us, multiple, launch, rocket, system, germany
Soldiers assigned to Bravo Battery, 1st Battalion, 6th Field Artillery Regiment fire reduced-range practice rockets, or RPRR, from their M270 Multiple Launcher Rocket Systems during a live-fire certification on June 10 in the Grafenwoehr Training Area, Germany. The 41st Field Artillery Battalion trained for the first time in Estonia beginning September 1 in a development met with criticism from neighboring Russia. Major Joe Bush/41st Field Artillery Brigade/U.S. Army

While the Baltic states have long been a geopolitically sensitive spot for the NATO-Russia rivalry in the wake of the Cold War, the past month has proven especially fraught with tensions as mass protests erupted in nearby Belarus after the re-election of longtime President Alexander Lukashenko in a vote his critics at home and abroad say was rigged. The 26-year leader has reacted by cracking down on demonstrations, sending troops to his borders and reaching out to Russian President Vladimir Putin for support.

The two heads of state have held regular discussions that have led to the establishment of a Russian law enforcement unit prepared to respond, but only should the security situation devolve into destruction mayhem, Putin has said. Both he and Lukashenko blame NATO for provoking the opposition.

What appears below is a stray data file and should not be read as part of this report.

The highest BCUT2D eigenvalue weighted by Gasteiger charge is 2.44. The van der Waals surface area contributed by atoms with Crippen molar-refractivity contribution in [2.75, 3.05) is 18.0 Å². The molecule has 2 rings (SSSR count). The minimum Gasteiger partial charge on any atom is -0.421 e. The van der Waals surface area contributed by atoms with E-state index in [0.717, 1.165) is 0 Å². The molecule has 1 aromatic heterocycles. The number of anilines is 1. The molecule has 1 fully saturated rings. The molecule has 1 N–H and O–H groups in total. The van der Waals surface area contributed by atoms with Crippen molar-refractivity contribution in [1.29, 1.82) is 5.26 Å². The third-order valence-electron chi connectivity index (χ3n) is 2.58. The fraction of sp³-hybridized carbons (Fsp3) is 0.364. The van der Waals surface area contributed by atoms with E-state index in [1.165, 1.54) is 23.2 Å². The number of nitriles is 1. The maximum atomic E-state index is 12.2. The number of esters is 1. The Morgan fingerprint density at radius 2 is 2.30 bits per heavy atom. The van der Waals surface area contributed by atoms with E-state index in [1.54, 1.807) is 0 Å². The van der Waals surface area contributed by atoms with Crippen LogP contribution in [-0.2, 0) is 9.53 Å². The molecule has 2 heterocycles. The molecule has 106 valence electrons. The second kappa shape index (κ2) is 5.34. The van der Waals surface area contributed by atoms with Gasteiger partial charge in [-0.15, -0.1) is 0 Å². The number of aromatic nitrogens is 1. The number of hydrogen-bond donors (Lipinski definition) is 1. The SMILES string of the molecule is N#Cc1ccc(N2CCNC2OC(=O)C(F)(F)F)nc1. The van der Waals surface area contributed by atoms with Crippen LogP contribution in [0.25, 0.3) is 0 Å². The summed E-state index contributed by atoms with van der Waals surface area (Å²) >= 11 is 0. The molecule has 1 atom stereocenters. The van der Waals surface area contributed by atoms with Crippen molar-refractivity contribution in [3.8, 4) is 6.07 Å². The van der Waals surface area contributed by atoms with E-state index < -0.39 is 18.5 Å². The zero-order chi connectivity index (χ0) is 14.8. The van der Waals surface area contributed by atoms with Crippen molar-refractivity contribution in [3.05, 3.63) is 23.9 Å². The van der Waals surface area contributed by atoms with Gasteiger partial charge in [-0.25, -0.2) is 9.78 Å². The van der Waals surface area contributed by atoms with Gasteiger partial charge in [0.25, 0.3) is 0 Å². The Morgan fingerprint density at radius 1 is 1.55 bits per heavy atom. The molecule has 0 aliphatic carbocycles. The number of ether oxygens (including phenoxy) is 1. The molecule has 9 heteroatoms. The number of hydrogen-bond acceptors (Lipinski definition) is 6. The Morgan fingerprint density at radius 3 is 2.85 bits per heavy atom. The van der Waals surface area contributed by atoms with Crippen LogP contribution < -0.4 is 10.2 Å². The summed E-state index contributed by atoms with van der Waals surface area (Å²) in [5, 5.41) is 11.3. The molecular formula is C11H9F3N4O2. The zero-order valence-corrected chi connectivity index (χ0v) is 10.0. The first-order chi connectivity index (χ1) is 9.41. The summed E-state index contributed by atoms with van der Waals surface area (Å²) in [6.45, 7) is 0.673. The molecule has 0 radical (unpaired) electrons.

Latvia, Lithuania and Poland have expressed to Newsweek concerns about Belarus' political unrest and have said they were monitoring the country's border drills and the potential role of Russia there. In an interview Monday with Germany's Der Spiegel, Estonian Defense Minister Jüri Luik said, "Russia is never part of the solution but always part of the problem."

U.S. Deputy Secretary of State Stephen Biegun condemned "post-election brutality" in Belarus and urged its people be allowed "self-determination to choose their own leaders through a truly free and fair election under independent observation." He said the situation should not be considered a contest between the U.S. and Russia.

Other U.S. officials previously cautioned to Newsweek that Moscow may use the situation in Belarus to bolster Russia's defenses there against NATO.

On Tuesday, Bush said his forces were tracking the crisis but that planning for the live-fire drills in Estonia far predated the situation in the country.

"We're aware of current events in Belarus, but the planning for this exercise started six months ago in March," Bush told Newsweek. "There were logistical movements that took several months to plan to facilitate the training."

"The 41st Field Artillery Brigade has been working closely with the Estonian Defense Forces to coordinate a live fire exercise here in Estonia," he added. "This is one of many such exercises we hope to accomplish across Europe with our NATO allies and partners in the coming years."

Clemons echoed these remarks.